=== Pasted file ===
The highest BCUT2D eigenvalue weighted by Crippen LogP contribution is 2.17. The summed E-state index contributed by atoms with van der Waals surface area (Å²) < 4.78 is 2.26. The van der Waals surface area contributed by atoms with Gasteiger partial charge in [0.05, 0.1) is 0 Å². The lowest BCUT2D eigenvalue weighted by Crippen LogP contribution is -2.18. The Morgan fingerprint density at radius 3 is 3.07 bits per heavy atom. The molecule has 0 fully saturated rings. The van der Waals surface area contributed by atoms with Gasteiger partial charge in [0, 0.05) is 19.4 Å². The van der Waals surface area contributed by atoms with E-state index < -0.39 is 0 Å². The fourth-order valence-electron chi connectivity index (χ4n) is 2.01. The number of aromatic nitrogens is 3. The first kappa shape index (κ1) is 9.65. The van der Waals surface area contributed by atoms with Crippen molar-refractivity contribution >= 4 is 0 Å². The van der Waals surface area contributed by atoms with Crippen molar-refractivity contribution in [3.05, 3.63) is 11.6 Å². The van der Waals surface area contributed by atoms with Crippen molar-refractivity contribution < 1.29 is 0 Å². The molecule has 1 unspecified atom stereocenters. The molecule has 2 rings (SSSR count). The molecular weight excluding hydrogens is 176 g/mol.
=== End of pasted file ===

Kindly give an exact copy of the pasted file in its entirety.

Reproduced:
The highest BCUT2D eigenvalue weighted by Crippen LogP contribution is 2.17. The summed E-state index contributed by atoms with van der Waals surface area (Å²) < 4.78 is 2.26. The van der Waals surface area contributed by atoms with Gasteiger partial charge in [0.05, 0.1) is 0 Å². The lowest BCUT2D eigenvalue weighted by Crippen LogP contribution is -2.18. The Morgan fingerprint density at radius 3 is 3.07 bits per heavy atom. The molecule has 0 fully saturated rings. The van der Waals surface area contributed by atoms with Gasteiger partial charge in [0, 0.05) is 19.4 Å². The van der Waals surface area contributed by atoms with E-state index < -0.39 is 0 Å². The fourth-order valence-electron chi connectivity index (χ4n) is 2.01. The number of aromatic nitrogens is 3. The first kappa shape index (κ1) is 9.65. The van der Waals surface area contributed by atoms with Crippen molar-refractivity contribution >= 4 is 0 Å². The van der Waals surface area contributed by atoms with Crippen molar-refractivity contribution in [3.05, 3.63) is 11.6 Å². The van der Waals surface area contributed by atoms with Crippen molar-refractivity contribution < 1.29 is 0 Å². The molecule has 1 unspecified atom stereocenters. The molecule has 2 rings (SSSR count). The molecular weight excluding hydrogens is 176 g/mol.